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Postgraduate training in clinical medicine has a part that is almost unshared with many professions. The servitude attachment to a mentor is expected but the key difference is the apprenticeship that is similar but so unique for every trainee. There is almost always a unique experience. One that impacts my practice is the adage of the zebra and horses in medicine-when you hear hoofs, think of horses, not zebras! or Common things occur more commonly. This adage is quite helpful in medicine because clinical decision is usually based on a Bayesian logic that assigns an a priori probability ,which proposes that the symptom and sign complex of a patient points to a particular illness and then seeks to confirm this probability with the results of investigations based only on identifying the particular illness. However the predictiveness of such investigations depends on the background prevalence of the illness in the given population. The only catch is that hoofs do sometime turn out to be zebras. Clinical zebras may cause what I call clang of emotion, elation or guilt, especially when it costs a life. The guilt is that zebras may be quite interesting when discovered but one would not want to think of having accepted someones suffering as only interesting, even if able to adequately hide this feeling.
My first big zebra occurred when I was in medical school in the 80 s. We had a patient with all the symptoms, signs and laboratory findings that were consistent with primary liver cell carcinoma. He was managed by respected professors. After we lost the patient, autopsy revealed that he had hepatic tuberculosis, which could have been cured! My second zebra was more dramatic. As a resident in obstetrics in Cairo, we had a patient with fever in pregnancy and being Nigerian, I thought malaria! However, malaria had already been eradicated from Egypt and the patient had never traveled outside Egypt. Understandably my chief resident reminded me that I was in Egypt, with one of those unfathomable smiles of chief residents. We arrived at PUO (Pyrexia of Unknown Origin) after batteries of tests turned out inconclusive results, but reluctantly confirmed the case as malaria fever after the baby was born prematurely, though he survived and we almost lost the patient. In this case plasmodium falciparum was our zebra!
Medical zebras may be the cornerstone of preventing or controlling pandemics. H5N1 (avian influenza virus) is a zebra that is particularly worrisome. Now, we are comfortable with the horses such as rhinoviral common cold and the Influenza virus of seasonal human flu. However, H5N1 has learnt the art of crossing the species barrier, trapping plasminogen to cross tissue barriers and causes a 50-60% mortality rate in man (Hideo and Yoshihiro, 1998; Beigel et al., 2005). Luckily it is as yet unable to cross from man to man. The rule is that it will mutate and when it learns to move from man to man (as it most likely will) we expect a pandemic because of an infectivity ratio that can be as high as 1:9 (Hideo and Yoshihiro, 1998; Beigel et al., 2005). As HIV most likely crossed the species barrier in Africa, H5N1 appears to have done so in China, hence, it is now considered a horse in China. It may very well acquire its dreaded transmissibility from man to man elsewhere in the world. It may be worthwhile thinking of this zebra elsewhere in the world when we hear the hoofs of flu.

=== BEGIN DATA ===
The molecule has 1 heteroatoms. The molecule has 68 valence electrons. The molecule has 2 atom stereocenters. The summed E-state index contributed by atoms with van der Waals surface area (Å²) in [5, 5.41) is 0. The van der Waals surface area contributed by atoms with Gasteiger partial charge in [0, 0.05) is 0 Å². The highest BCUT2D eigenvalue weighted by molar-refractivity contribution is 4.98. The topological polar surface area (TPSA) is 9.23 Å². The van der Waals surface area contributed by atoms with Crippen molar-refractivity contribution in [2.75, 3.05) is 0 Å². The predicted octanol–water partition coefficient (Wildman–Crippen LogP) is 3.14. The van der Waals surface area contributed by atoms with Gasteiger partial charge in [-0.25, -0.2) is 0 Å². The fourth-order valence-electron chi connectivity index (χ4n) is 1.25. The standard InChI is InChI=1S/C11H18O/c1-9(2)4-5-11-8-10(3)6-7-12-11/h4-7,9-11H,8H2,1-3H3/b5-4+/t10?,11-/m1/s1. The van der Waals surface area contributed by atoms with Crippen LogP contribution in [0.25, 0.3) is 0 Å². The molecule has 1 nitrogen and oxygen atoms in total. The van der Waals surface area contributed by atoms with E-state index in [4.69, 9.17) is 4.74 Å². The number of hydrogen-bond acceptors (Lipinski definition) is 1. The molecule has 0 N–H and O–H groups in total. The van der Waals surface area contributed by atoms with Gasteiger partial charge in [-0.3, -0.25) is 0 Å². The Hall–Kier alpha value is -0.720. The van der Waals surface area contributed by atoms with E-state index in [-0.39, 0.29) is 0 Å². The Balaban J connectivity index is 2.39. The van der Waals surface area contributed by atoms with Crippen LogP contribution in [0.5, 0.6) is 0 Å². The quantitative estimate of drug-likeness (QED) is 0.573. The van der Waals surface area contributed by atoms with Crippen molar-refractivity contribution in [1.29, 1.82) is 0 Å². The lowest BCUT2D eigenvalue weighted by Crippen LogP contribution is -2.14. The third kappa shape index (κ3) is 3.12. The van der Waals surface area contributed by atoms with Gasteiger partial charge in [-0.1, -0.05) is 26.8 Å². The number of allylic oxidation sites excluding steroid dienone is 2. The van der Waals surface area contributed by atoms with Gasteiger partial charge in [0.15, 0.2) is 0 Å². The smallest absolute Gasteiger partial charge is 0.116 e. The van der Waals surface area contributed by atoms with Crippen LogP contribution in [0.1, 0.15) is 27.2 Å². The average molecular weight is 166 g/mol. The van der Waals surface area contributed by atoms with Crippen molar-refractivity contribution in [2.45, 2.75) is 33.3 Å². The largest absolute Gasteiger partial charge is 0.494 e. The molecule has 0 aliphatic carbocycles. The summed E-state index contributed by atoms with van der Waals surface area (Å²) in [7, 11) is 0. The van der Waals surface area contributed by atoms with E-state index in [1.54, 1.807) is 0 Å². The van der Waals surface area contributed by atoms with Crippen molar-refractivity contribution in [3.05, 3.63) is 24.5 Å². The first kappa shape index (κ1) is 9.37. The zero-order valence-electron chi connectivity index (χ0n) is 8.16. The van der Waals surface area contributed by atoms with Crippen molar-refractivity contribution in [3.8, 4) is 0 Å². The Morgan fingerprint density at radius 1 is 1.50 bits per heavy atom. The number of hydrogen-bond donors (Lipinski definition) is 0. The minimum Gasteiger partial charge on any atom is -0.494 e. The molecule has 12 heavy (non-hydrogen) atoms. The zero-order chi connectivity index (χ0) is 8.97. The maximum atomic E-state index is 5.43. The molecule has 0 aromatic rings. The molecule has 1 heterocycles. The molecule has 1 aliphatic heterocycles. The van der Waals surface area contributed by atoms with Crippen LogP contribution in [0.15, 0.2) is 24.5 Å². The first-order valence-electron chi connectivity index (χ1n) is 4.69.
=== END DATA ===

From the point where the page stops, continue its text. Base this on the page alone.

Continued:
The case fatality rates for medical zebras are expected to be higher than that of horses. It can be argued that the next big treats to humanity are the zebras of medicine, not the horses. In a world increasingly confronted with emerging infections, perhaps the clinical adage and actions should be changed to when you hear hoofs, think of horses but keenly watch out for zebras!
Bello, Shaibu Oricha
Department of Pharmacology, College of Health Sciences, Usmanu Danfodiyo University, Sokoto, Nigeria
- Hideo, G. and K. Yoshihiro, 1998. A novel mechanism for the acquisition of virulence by a human influenza A virus. PNAS., USA., 95: 10224-10228.